The Men of Tain – the Glenmorangie Distillery


It’s really hard to miss the Glenmorangie distillery when you are driving the A9 from either direction, through the purple haze of heather and yellow gorse covered side of the road, hiding the flocks of sheep on the slanting hills on one side and the waves, broken on the rocks in the Dornoch Firth on the other. Coming from the Balblair distillery, following the railroad tracks on our left hand side, we had a whole ten minutes or so to enjoy these vistas before we already were with our destination. We had packed a small lunch, because we knew beforehand that at either distillery, there is no cafe of coffeeshop to enjoy some home-cooked cock-a-leekie soup, chutney cheddar sandwich, cup of tea or grandmother’s carrot cake. A shame really, certainly for the distillery creating the best selling whisky in the UK.

From the car park we have a great view at the distillery below showing all its different sized and shaped buildings old and new, meticulously patchworked together on the rolling hills, to tell their story pursuing whisky perfection. Walking the footpath down towards the distillery grounds, guided by the wooden framed, slow descending stairs, we are easily directed towards the brightly ochre painted museum doors and visitor’s centre. Arriving on time as usual, we have some time to snap a picture or two of the ochre casks, the pagoda chimney, the colourful flowerbeds and the exterior of the cathedral-esque still house before checking in for our pre-arranged private tour of the distillery. Private, so we could make some good images of the bowels of the distillery and its machinery we had not been able to make on our first trip there, and ask some more in-depth questions about what makes their stills tick, to persuade our hungry thirsty readers to go and buy some of their unnecessarily well made whisky.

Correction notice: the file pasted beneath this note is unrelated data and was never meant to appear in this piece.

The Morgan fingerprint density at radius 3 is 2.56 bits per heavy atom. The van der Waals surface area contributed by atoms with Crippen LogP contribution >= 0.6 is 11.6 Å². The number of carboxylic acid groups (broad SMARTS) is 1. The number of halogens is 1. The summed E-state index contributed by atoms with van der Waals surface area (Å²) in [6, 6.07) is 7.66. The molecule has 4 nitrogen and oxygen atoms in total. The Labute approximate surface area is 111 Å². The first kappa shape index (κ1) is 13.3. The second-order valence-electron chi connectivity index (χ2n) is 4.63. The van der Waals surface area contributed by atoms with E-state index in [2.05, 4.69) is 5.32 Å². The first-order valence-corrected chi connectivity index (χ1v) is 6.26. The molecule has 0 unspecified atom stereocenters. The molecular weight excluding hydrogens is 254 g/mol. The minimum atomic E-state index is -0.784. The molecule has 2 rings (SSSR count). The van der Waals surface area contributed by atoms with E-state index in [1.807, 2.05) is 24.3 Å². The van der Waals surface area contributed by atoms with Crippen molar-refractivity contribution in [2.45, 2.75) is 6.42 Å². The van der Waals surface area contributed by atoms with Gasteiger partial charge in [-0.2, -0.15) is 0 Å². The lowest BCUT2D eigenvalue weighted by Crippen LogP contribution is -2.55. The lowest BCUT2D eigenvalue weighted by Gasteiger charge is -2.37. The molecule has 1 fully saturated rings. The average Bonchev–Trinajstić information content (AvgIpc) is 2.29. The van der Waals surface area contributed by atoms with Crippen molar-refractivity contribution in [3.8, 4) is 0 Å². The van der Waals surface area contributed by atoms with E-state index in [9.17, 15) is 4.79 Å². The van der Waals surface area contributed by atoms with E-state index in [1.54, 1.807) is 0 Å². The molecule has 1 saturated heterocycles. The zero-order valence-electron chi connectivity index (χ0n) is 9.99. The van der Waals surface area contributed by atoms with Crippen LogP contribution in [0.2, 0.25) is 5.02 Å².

Waiting in the shop for our guide, browsing the ochre branded merchandise, we noticed a buzz going around the members of the staff. At about that same time we noticed the shop filling up quickly with all kind of languages around us taking pictures of each other. A couple of unannounced busses had just made their appearance on the parking lot and flooded the distillery with whisky tourists from around the globe, giving the crew a panicked look on their faces while desperately looking for a Clark (Mac)Kent in between casks, nooks and crannies. We noticed them looking over to us, back to the masses pouring into the shop, at the big appointment book and back to us. Some phone calls were made in a thick Scottish accent and we were getting the feeling that “private” was going to become a whole multicultural orgy with less conversation and photo opportunities than we intended to have. The staff worked hard to accommodate us within the rules and regulations, and because of our full schedule we agreed to go ahead with the changes in front of us, put away our cameras and see what we could make of it.